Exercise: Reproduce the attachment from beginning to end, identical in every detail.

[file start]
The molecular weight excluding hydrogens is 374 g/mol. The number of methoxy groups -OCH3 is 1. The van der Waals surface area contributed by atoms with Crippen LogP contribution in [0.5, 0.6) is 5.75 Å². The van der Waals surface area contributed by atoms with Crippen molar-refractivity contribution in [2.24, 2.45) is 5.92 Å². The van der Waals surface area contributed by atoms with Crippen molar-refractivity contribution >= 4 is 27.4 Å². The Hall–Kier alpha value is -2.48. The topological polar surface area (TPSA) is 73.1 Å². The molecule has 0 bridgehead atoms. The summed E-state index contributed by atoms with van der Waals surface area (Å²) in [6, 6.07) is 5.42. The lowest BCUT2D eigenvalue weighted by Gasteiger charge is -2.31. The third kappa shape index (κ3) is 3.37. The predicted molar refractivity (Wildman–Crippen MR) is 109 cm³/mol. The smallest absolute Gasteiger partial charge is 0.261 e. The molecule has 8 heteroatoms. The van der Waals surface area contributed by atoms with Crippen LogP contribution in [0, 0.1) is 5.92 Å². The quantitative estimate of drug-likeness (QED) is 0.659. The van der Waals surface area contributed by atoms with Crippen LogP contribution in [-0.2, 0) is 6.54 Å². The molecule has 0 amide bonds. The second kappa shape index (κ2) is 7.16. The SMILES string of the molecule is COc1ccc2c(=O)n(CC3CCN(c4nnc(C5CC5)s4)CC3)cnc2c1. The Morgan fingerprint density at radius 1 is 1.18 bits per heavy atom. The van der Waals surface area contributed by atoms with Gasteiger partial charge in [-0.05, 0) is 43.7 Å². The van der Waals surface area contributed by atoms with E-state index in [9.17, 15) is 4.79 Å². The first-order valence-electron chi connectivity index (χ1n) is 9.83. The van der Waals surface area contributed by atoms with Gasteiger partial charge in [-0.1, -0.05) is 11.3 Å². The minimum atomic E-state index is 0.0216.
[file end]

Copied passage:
The molecular weight excluding hydrogens is 374 g/mol. The number of methoxy groups -OCH3 is 1. The van der Waals surface area contributed by atoms with Crippen LogP contribution in [0.5, 0.6) is 5.75 Å². The van der Waals surface area contributed by atoms with Crippen molar-refractivity contribution in [2.24, 2.45) is 5.92 Å². The van der Waals surface area contributed by atoms with Crippen molar-refractivity contribution >= 4 is 27.4 Å². The Hall–Kier alpha value is -2.48. The topological polar surface area (TPSA) is 73.1 Å². The molecule has 0 bridgehead atoms. The summed E-state index contributed by atoms with van der Waals surface area (Å²) in [6, 6.07) is 5.42. The lowest BCUT2D eigenvalue weighted by Gasteiger charge is -2.31. The third kappa shape index (κ3) is 3.37. The predicted molar refractivity (Wildman–Crippen MR) is 109 cm³/mol. The smallest absolute Gasteiger partial charge is 0.261 e. The molecule has 8 heteroatoms. The van der Waals surface area contributed by atoms with Crippen LogP contribution in [0, 0.1) is 5.92 Å². The quantitative estimate of drug-likeness (QED) is 0.659. The van der Waals surface area contributed by atoms with Crippen LogP contribution in [-0.2, 0) is 6.54 Å². The molecule has 0 amide bonds. The second kappa shape index (κ2) is 7.16. The SMILES string of the molecule is COc1ccc2c(=O)n(CC3CCN(c4nnc(C5CC5)s4)CC3)cnc2c1. The Morgan fingerprint density at radius 1 is 1.18 bits per heavy atom. The van der Waals surface area contributed by atoms with Gasteiger partial charge in [-0.05, 0) is 43.7 Å². The van der Waals surface area contributed by atoms with E-state index in [9.17, 15) is 4.79 Å². The first-order valence-electron chi connectivity index (χ1n) is 9.83. The van der Waals surface area contributed by atoms with Gasteiger partial charge in [-0.1, -0.05) is 11.3 Å². The minimum atomic E-state index is 0.0216.